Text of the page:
Lisa Smith trial to begin after court rejects bid to dismiss terror charges
The trial of ex-Irish Defence Forces member Lisa Smith will proceed on Tuesday after the Special Criminal Court rejected a legal application to have terror-related charges against her dropped.
The 39-year-old, from Co Louth, is accused of being a member of so-called Islamic State (IS) and financing terrorism.
The defence, led by Michael O’Higgins SC, made an application under section 4.e of the Criminal Procedure Act for the case to be dismissed on the grounds that there is not sufficient evidence to convict her on any of the charges.
Lisa Smith, accused of terrorism offences, arrives at the Special Criminal Court in Dublin (Niall Carson/PA) (PA Wire)
This was rejected by Mr Justice Tony Hunt at the non-jury court on Monday, who said it was not possible to conclude that there was “nothing to see here” or that the case against Smith was “doomed to fail”.
He said the defence had failed to show that there was not sufficient evidence to secure a conviction.
The case will begin at 10.30am on Tuesday at the Special Criminal Court.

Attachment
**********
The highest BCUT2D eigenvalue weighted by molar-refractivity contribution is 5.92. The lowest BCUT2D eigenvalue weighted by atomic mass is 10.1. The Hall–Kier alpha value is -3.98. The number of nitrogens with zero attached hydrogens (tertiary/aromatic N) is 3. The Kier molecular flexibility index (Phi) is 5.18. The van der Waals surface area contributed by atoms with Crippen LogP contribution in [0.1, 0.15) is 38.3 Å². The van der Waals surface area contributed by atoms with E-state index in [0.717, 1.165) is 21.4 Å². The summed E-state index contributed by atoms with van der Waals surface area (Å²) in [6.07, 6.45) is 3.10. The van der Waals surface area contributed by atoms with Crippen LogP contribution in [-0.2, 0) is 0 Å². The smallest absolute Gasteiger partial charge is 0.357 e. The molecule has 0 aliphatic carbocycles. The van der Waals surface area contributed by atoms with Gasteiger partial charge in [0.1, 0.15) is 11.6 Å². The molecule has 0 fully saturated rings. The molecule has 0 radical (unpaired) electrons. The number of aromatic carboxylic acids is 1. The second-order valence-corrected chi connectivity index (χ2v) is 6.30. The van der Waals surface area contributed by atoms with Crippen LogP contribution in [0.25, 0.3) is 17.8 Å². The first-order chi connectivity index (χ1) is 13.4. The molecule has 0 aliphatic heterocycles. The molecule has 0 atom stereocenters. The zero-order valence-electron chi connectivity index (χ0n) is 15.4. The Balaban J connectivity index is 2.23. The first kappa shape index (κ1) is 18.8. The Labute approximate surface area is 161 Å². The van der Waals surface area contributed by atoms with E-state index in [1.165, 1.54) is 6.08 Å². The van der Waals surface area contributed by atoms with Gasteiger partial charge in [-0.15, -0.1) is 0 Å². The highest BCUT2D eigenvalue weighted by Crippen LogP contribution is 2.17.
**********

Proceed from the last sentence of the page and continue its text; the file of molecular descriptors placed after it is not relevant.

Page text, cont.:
The pre-trial application to have the case against her thrown out was heard at the Special Criminal Court last week.
Sean Gillane SC, for the prosecution, has maintained there is enough evidence to proceed.
The details of Monday’s hearing cannot be reported by the media.
The trial is now set to go ahead and is likely to last 12 weeks.
Smith has appeared in court throughout the application, arriving on Monday in a grey coat, blue hijab and white face covering.
The case received widespread attention in 2019 when it emerged that Smith, a former Air Corps soldier who had worked on the Government jet, had been detained in Syria over alleged links to IS.
Smith was arrested at Dublin Airport in 2019 on suspicion of terrorist offences after returning from Turkey in November with her young daughter.
She had travelled to Syria a number of years ago after she converted to Islam.
Smith is charged under Section Six of the Criminal Justice (Terrorist Offences) Act 2005 which makes it an offence to join a foreign unlawful organisation.
Lisa Smith denies all charges (Niall Carson/PA) (PA Wire)
It is alleged that between October 28 2015 and December 1 2019 at a location outside the State, she was a member of a terrorist group styling itself as the Islamic State.
She has also been accused of financing terrorism by sending 800 euro in assistance by Western Union money transfer to a named individual in 2015.
Smith has denied the charges.